MUCH of the beauty of “Life Itself” is that Roger Ebert was involved in its making up to his death last year. In a way, it is an “as told by” work.
The documentary opens today in select theaters and rolls out in theaters around the country over the next few months. It is also available On-Demand and iTunes. (See video below).
"Life Itself" is based on the film critic's 2011 autobiography, “Life Itself: A Memoir.” It is reverently, but not obsequiously, directed by Steve James. SJ came to public notice in part because of RE's championing of the former's “Hoop Dreams.”
“Life Itself,” which had its world premiere at the 2014 Sundance Film Festival, is a film for moviegoers and those drawn to thoughtful and largely balanced film criticism. Of course, RE was the longtime film critic for the Chicago Sun-Times, working up until his death. His rise to international fame and acclaim began when he and the late Gene Siskel cohosted PBS' film criticism show,“Sneak Previews.”
The critics would eventually move from PBS and become cohosts of two different highly rated and utterly entertaining shows bearing their names, “Siskel and Ebert,” in the title. To date, the shows remain the most influential nationally televised shows ever dedicated to film criticism.
It is a testament to the regard in which he is held that RE – a film critic – would be the subject of a film. Martin Scorcese is an executive producer of “Life Itself.” RE counted among his friends Oprah Winfrey.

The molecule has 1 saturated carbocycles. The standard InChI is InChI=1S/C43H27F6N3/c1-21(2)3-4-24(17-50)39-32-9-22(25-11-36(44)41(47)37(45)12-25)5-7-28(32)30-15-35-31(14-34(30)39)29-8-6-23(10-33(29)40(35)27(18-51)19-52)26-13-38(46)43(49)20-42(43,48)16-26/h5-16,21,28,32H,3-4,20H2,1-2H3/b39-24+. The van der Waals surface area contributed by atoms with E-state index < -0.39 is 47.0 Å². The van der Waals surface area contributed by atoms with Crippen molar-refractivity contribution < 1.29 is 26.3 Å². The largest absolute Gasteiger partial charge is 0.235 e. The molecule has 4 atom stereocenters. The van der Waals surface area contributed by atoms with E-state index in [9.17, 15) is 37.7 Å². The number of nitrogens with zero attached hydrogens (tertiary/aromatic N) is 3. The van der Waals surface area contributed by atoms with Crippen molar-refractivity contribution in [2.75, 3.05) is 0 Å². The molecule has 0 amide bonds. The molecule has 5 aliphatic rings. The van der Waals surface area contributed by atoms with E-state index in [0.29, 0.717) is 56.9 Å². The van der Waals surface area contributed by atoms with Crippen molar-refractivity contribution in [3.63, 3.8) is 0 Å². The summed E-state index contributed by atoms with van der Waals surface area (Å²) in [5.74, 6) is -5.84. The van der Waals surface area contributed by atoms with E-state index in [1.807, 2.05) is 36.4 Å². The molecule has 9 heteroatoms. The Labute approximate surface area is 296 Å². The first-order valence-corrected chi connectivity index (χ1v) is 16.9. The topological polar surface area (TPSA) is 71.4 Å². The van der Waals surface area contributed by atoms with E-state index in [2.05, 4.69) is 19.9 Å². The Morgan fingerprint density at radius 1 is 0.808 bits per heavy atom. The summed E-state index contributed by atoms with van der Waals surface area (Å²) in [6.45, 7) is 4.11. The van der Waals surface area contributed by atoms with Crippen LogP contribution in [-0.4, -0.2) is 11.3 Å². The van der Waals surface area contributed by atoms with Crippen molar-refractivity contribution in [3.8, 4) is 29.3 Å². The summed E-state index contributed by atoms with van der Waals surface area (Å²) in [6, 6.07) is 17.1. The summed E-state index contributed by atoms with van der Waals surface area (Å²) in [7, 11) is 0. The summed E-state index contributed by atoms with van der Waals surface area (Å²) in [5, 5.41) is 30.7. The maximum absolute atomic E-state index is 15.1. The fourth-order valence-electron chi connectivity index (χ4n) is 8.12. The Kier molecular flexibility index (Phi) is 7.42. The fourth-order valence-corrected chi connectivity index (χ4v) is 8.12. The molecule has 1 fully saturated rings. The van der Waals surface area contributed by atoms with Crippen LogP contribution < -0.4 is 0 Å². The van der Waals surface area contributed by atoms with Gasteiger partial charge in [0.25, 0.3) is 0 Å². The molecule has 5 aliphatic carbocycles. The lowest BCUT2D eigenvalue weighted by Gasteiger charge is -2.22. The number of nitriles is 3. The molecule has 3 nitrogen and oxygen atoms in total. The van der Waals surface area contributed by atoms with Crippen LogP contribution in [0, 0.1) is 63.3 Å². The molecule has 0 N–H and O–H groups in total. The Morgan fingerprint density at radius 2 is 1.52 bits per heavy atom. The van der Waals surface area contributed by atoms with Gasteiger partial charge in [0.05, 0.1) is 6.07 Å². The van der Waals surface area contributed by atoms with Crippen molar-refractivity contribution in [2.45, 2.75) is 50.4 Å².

Not only was he the first film critic to receive a Pulitzer Prize for film criticism, he was the first film critic to receive a star on the Hollywood Walk of Fame. No doubt, his writings are destined for the Smithsonian Institution or some similar august clearinghouse.
“Life Itself” is about life – RE's life and how he saw the world and some of his thoughts about it and some of the people and politics that inhabit it. It opens a window on his childhood in Urbana, Illinois, early newspaper jobs, his tenure at the Sun-Times. His are frank observations or seemingly so. For instance, he doesn't gloss over some of his quirks and peccadilloes (alcohol abuse).
If RE weren't such a integral part of so many lives, such minutiae would not matter. Few would care. But many in the film-going public grew up hearing or reading RE's take on the movies. Choices were made based on the direction of his thumb. This reverence is borne out in “Life Itself” by reminisces about how lives and work were influenced by RE's impressions.
No film snob, RE reviewed the most hackneyed blockbusters with as much vigor and enthusiasm as he did exquisite arthouse flicks. No doubt, this made him a trusted source for the moviegoing public. To that end, many will have a care about his childhood just as much as they will about his observations about John Wayne or the aforementioned MS.
In 2006, thyroid cancer robbed RE of his ability to speak and to eat and drink normally. It transformed his appearance; he lost weight, rendered a shadow of his former self. But it would take more than a debilitating illness to destroy his determination to keep working. He worked harder. His ability to think and type were not impaired.
Young Roger Ebert did not start out to become a film critic.
“Life Itself” is a combination love letter and memorial. It is sad and will cause some to tear up.
It will also elicit smiles and laughs. It will make viewers privileged to have had RE in life itself.
Life Itself” is not rated; visit http://www.magpictures.com/lifeitself/ to learn more about the film.